The Department of Trade, Industry, and Competition announced recently that it was imposing a six-month prohibition on the export of scrap copper and ferrous metals.
But not everybody was as happy though with the Metal Recyclers Association (MRA) holding the opinion that the new rules would not yield the desired results.
In a response to IOL on the new guidelines, they said: “We oppose the measures and have reservations that it might be extended beyond the envisaged six-month period. The MRA does not support the ban. We believe it is a blunt mechanism and will not achieve the desired objectives.”
Entrepreneurs involved in trading in scrap metal too believe that the new regulations will harm their business and that it would ultimately lead to the demise of their way of making a livelihood.
Riaan van den Berg, who owns Imvelo Metals and Demolition in Ga-Rankuwa, some 37kms northwest of Pretoria, has a bleak outlook on the future of his business as a result of the ban.
Van den Berg purchased his business a year ago in the hope that he could make a decent living from the trading of scrap metal.
“It was very profitable when I bought it, the first couple of months went well, but all of sudden the prices dropped when the government started their nonsense with the banning of scrap metal exports,” he said.
What the ban on exports means is that metal prices drop due to there being too much of the product in the local market, slashing the profit margins of entrepreneurs.
“The problem is that we don’t even break even. I’m at a loss, I mean for the current financial year I’m R300 000 in the red because I can’t cover my overheads. I need to still pay back for the business, and I still have to pay my employees.”
“I also have to pay security because you can’t have that kind of business without proper security,” Van den Berg said.
His inability to meet his financial obligations will lead to one inevitable result, the closure of his business and he does not see his business surviving the six-month ban, he said.
“I can try to do something else to make money but what of my employees who are working for a salary? What are they going to do?”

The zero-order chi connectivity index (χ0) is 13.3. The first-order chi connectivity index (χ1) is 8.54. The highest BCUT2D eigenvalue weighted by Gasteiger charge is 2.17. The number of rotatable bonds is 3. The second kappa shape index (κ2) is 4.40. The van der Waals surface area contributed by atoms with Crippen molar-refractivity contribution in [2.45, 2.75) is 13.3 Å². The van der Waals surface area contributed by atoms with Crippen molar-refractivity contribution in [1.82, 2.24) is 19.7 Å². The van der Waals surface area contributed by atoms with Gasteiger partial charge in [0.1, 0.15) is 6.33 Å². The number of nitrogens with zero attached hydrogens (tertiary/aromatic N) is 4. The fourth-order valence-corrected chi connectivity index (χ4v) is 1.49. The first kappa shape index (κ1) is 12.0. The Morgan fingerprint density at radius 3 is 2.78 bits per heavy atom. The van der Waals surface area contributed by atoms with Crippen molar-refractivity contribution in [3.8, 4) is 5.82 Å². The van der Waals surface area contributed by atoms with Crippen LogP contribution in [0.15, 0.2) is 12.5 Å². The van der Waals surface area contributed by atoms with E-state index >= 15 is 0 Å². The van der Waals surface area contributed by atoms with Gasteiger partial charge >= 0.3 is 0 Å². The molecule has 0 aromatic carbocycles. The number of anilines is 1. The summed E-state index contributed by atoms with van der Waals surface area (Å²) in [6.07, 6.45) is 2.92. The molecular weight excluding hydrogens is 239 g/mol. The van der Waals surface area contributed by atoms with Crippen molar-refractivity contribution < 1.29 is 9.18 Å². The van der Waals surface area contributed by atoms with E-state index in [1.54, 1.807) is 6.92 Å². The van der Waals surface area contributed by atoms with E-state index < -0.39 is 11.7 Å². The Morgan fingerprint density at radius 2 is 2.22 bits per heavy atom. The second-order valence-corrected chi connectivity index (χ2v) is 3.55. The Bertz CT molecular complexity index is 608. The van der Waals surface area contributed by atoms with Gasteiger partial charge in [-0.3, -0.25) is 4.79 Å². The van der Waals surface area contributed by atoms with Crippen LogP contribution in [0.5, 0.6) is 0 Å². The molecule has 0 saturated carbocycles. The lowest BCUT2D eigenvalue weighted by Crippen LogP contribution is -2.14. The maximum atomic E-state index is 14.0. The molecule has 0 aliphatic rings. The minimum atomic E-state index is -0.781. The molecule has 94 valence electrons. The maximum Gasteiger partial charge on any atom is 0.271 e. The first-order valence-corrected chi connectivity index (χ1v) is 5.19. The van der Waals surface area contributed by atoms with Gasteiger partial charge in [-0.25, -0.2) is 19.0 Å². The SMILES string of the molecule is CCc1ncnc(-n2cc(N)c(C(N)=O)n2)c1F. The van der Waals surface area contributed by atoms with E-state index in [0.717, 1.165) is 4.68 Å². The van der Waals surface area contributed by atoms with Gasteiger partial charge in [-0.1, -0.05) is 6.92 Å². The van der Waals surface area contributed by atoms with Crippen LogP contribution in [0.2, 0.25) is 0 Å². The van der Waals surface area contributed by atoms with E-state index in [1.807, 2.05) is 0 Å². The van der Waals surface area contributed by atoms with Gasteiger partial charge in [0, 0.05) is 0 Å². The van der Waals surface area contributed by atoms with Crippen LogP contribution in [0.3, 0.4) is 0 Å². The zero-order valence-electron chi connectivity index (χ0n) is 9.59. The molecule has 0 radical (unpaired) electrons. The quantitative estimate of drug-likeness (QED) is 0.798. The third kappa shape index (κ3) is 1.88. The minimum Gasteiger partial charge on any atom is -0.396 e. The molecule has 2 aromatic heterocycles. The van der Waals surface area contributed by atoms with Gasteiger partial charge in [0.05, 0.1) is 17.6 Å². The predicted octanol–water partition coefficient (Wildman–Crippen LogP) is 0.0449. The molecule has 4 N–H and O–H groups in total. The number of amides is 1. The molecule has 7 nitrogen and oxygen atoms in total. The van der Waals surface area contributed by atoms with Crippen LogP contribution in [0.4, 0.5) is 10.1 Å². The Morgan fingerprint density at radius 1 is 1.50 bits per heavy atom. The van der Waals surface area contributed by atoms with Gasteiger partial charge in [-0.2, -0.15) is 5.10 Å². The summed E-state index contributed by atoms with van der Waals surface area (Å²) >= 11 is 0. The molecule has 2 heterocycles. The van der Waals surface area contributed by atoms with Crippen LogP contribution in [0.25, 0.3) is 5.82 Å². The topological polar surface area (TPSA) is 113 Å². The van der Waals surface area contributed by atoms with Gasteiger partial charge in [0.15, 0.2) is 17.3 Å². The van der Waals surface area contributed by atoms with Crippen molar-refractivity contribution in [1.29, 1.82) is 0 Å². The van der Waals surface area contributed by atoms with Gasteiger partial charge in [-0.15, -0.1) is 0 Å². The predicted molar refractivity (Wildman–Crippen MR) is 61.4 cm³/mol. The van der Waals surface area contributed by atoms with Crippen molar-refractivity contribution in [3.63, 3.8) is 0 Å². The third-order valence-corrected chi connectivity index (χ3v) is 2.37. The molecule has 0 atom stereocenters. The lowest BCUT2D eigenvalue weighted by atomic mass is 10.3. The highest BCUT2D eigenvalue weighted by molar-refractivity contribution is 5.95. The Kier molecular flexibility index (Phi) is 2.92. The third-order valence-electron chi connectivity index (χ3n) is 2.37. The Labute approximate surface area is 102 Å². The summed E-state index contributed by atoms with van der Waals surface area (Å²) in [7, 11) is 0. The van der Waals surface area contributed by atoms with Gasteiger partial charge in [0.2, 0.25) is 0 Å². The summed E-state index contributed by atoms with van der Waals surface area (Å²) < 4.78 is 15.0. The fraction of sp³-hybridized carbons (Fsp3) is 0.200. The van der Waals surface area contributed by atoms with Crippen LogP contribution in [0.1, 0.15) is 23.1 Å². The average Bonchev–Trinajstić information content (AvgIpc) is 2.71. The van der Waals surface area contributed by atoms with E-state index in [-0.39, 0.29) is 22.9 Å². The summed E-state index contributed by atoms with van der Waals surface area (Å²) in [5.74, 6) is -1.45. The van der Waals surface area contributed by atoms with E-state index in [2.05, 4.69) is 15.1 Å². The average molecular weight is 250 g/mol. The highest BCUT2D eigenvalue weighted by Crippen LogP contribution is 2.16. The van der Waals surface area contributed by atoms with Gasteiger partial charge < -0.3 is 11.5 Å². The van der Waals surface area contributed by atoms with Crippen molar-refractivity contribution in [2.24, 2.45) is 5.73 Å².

“Where are they going to get jobs? You know that there are no jobs in South Africa.”
“I’m going to have to let one of the guys go now, and maybe in a month or two I will have to let another guy go,” said Van den Berg.
He also feels that the lack of public sympathy for their plight is short-sighted. And that the scrap metal traders should not all be painted with the same brush, and be portrayed as all involved in criminal activities.
He said, “We don’t deal in illegal stuff. If I did deal in illegal stuff I would not be showing a loss, I can promise you that. I don’t buy copper, I simply don’t buy it. My customers collect aluminium cans from dustbins and landfills. That is their bread and butter.”
Van den Berg said the solution to curbing the criminality related to scrap metal dealing is not to impose more laws, but to effectively enforce the existing laws as members are already highly regulated by the Second-Hand Goods Act of 2009.
He said law enforcement should concentrate on dealers who do not have the necessary permits.
Annie Gouws, an employee of Van den Berg, is faced with the stark reality that she may soon be unemployed.
“It means that we are going to lose our jobs. I have not been paid, because there is not enough money coming in. The company will have to let people go, and breadwinners of families will have to be let go,” Gouws lamented.